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Increasing quotient of development in our polity

Increasing quotient of development in our polity

Author: Sidharth Mishra
Publication: The Pioneer
Date: April 27, 2009
URL: http://www.dailypioneer.com/172388/Increasing-quotient-of-development-in-our-polity.html

Traveling through Jharkhand and Bihar, largely the former, in the middle of April covering the 15th Lok Sabha polls was an extra-ordinary experience. I came across new indices which are determining people's expectations from the candidates and the political parties.

This is not to suggest that caste has stopped being a factor in States like Jharkhand and Bihar. A Bhumihar, a Yadav and a Muslim name as much matter in Bihar and Jharkhand today as a Punjabi, a Vaish, a Jat and a Poorvanchali name would matter in the national Capital.

But caste alone has certainly not remained the sole determining factor. People are looking forward to something beyond the caste identity of their candidates and the political parties. Development has been factored into the caste system as an important ingredient in our politics today.

Listening to Narendra Modi speak at a public rally in Ranchi about 10 days back, I was pleasantly surprised that the man who has been painted as the devil incarnate by the secular politicians seldom went beyond the agenda of development during his address.

He did touch the issue of minority appeasement and terror but the focus of his speech remained on the high rate of development which has been achieved in Gujarat. And whenever he compared it with the rate of development/growth achieved by the Central government, he drew immediate applause. He insisted that the issue of terror and law and order were related to development. Fight against lawlessness cannot be successful without achieving a suitable rate of development.

Across the border in Bihar, the leaders of grand caste alliance - messrs Lalu Prasad and Ramvilas Paswan would learn to their nemesis this time that caste talk alone doesn't work. All talk of the upper castes not being very happy with Nitish Kumar because he has not really pampered them would prove to be bunkum as the upper caste professionals are very-very happy with the return of the rule of law in the state. People have just started to savour the fruits of development and cannot let it go so early. And if they do, it would be their bad luck.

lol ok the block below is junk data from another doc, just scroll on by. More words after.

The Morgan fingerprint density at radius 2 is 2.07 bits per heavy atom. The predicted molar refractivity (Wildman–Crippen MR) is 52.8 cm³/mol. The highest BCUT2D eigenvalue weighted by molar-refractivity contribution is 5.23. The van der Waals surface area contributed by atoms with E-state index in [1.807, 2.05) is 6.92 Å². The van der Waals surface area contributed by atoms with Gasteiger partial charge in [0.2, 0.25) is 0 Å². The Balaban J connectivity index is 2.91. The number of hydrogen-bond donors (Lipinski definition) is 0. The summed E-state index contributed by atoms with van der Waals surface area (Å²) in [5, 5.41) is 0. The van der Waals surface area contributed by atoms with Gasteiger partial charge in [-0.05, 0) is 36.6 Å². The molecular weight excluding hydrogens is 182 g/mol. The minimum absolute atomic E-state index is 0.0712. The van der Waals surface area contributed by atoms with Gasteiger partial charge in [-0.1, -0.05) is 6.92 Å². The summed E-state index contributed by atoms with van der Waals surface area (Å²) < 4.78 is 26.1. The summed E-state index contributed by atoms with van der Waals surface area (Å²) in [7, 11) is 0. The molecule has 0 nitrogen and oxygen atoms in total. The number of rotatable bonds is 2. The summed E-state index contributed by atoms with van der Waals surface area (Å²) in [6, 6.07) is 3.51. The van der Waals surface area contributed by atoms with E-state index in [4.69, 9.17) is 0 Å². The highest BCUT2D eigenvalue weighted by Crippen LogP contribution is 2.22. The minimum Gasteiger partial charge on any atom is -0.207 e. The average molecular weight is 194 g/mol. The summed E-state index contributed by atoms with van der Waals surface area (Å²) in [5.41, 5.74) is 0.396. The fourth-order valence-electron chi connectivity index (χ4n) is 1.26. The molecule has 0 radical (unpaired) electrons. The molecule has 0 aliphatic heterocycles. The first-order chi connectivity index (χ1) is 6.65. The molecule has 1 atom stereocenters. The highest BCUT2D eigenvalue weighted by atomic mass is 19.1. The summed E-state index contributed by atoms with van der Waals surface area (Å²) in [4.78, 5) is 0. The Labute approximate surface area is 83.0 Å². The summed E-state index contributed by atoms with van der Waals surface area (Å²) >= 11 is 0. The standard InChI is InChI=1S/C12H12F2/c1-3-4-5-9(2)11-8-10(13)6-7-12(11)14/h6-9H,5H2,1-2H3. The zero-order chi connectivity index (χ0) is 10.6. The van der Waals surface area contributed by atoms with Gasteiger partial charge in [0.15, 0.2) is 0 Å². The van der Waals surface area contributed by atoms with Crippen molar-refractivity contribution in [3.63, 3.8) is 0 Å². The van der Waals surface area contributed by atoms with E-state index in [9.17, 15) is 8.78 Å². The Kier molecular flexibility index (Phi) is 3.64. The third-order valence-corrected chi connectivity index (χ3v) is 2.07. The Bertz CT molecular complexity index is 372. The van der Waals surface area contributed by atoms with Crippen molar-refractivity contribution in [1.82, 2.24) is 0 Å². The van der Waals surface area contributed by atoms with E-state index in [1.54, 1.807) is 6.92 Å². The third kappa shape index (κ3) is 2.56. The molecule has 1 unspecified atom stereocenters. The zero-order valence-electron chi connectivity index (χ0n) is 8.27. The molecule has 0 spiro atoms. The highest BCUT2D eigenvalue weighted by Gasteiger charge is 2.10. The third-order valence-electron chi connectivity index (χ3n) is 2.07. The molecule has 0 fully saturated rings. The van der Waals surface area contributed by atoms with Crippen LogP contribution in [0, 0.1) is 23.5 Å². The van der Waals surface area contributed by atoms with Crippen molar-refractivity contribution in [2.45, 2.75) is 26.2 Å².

Development, in my memory, first became a dominant agenda in the polls during the Madhya Pradesh assembly polls in 1998. The Congress government of Digvijay Singh won a second term for itself for having taken some progressive steps in the social and agriculture sector. Later in 2003 and again in 2008, Sheila Dikshit effectively defeated the anti-incumbency factor with the agenda of development. So did Raman Singh in Chattisgarh and Shivraj Singh Chouhan in Madhya Pradesh. In 2009, Sheila Dikshit's son Sandeep Dikshit would ride into the Lok Sabha for the second time and this time on the Delhi Metro, which enters his constituency tomorrow.

Caste and region have their role in politics. But to succeed as a political leader, the right political combination has to be spurred by the vision of development. Delhi University to Central Secretariat in 13 minutes was unthinkable. Metro made the dream come true. Similarly in Bihar, Bhagalpur to Patna in five hours was unfathomable. But the good roads have made it happen.

People have come to understand the important role quotient of development plays in their lives. The first decade of the millennium has actually seen several of the Indian dreams come true. The dream of having development as the only factor in our polity would also come true someday. I am sure the day is not very far away.


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